Degree Granting Department
Electrochemical Migration, Ion Chromatography, Soldering Process, Time to Failure, Water Drop Test
Ion contaminants from Printed Circuit Board (PCB) assembly processes pose a high reliability risk because they result in damaged circuits. Therefore, it is essential to understand the level of ionic species on the electronic circuitry as well as the reliability risks caused by these contaminants. There are a number of approaches available in the industry to assess the reliability risks ; for example, the water drop test (WDT) is one of the techniques used to determine the propensity of an ionic contaminant to cause electrical short failures by dendrite formation. The objective of this research is to determine the time to cause the failures, known as electrochemical migration (ECM) failures. A test vehicle was developed for the WDT to obtain the time to cause ECM failure in presence of different anions. The time to form dendritic bridges that cause short circuits was determined as a function of the different anions and the spacings between PCB pads. The experimental method involved dispensing aqueous solutions containing common inorganic and organic acid anions onto test vehicles, applying electrical bias voltages and measuring the time to form dendrites. Specially designed test structures cells were created to contain the test solutions. At each of the test cells, a cavity held the solution and constant current was applied through different metal geometries. To be representative of popular board finishes, test vehicle boards incorporated both Sn-Pb Hot Air Soldering Level (HASL) and Pb free HASL surface finishes.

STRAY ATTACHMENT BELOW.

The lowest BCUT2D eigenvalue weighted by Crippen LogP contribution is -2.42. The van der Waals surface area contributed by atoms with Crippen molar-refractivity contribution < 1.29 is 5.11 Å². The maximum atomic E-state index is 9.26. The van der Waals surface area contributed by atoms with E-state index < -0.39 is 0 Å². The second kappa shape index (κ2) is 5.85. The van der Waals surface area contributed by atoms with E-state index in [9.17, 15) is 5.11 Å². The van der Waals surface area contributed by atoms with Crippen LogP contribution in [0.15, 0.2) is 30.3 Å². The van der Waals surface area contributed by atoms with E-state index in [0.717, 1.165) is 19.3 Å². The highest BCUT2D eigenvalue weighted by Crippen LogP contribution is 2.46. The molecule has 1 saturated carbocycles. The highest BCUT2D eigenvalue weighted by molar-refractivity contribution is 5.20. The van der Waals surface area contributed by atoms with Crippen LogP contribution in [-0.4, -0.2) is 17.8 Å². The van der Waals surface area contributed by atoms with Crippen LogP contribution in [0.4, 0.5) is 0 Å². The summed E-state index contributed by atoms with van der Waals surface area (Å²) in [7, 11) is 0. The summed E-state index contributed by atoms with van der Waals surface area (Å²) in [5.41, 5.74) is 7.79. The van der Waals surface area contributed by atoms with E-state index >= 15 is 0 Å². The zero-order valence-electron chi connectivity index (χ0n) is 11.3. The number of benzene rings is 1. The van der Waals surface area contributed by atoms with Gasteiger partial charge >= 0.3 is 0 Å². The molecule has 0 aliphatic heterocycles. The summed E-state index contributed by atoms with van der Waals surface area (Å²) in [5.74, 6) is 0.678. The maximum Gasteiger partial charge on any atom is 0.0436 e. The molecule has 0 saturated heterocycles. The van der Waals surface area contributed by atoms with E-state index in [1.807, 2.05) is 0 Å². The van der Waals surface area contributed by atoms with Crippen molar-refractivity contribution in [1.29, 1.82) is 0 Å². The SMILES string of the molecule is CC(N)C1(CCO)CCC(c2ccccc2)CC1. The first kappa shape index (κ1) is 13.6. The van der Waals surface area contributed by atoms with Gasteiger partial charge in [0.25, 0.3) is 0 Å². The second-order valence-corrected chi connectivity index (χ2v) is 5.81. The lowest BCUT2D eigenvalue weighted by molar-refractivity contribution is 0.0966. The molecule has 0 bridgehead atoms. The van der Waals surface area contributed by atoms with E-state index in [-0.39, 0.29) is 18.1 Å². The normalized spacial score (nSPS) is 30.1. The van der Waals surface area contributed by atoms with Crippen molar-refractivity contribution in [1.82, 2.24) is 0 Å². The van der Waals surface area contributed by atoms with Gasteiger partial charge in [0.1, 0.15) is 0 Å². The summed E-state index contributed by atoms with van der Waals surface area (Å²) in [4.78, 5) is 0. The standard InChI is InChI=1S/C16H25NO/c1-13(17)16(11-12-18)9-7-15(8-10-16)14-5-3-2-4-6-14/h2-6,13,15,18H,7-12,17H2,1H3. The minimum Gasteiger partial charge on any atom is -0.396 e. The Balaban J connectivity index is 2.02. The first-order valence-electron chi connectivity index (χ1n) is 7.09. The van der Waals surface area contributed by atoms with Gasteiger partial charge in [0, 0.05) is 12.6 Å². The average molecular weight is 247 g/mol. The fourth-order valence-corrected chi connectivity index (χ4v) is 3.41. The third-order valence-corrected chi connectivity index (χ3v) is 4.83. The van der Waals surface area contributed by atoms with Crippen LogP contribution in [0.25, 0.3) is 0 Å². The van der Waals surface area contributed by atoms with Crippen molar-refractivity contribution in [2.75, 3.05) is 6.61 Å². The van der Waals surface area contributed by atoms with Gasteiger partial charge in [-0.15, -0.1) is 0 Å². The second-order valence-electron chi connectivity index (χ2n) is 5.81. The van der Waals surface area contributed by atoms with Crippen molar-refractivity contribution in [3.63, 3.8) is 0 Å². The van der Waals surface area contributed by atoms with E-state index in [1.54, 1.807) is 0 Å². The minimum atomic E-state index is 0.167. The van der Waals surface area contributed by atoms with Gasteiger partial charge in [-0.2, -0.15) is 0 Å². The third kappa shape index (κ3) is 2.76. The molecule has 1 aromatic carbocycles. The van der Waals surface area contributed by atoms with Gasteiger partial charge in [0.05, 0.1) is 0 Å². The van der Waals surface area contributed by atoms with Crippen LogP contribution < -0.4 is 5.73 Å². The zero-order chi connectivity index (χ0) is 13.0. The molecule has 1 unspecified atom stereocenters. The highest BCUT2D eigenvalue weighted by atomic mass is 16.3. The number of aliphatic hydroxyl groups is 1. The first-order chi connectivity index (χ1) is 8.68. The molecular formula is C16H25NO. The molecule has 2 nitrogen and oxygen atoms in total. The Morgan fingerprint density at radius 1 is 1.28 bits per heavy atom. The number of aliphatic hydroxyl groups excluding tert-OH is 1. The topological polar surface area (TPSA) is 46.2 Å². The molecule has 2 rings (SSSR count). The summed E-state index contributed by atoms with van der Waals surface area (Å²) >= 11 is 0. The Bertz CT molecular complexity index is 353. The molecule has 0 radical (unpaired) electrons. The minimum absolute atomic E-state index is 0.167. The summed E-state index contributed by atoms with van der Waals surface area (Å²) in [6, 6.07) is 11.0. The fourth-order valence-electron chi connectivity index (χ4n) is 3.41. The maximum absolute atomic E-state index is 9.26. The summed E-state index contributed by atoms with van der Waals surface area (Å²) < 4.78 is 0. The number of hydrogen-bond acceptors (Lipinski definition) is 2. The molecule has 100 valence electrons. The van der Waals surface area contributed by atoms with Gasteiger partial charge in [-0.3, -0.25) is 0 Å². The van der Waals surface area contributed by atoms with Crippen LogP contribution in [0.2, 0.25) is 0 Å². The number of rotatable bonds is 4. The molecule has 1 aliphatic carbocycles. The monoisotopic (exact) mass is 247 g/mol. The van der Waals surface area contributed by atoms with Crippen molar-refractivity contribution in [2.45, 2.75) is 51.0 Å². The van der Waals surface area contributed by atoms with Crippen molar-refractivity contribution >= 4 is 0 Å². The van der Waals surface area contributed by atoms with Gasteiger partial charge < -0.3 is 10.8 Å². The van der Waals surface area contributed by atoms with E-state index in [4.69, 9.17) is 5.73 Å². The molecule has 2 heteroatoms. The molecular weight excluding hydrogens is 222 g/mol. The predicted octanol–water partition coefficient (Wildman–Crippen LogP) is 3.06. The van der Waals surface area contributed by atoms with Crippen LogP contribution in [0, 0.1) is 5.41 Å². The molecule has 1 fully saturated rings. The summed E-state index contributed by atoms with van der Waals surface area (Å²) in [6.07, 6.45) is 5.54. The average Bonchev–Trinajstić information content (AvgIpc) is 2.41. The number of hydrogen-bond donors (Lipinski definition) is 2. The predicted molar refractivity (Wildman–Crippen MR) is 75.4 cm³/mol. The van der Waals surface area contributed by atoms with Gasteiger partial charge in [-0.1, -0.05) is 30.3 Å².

Scholar Commons Citation
Nguyen, Minh Tam Tran, "Reliability Assessment of Ion Contamination Residues on Printed Circuit Board" (2013). USF Tampa Graduate Theses and Dissertations.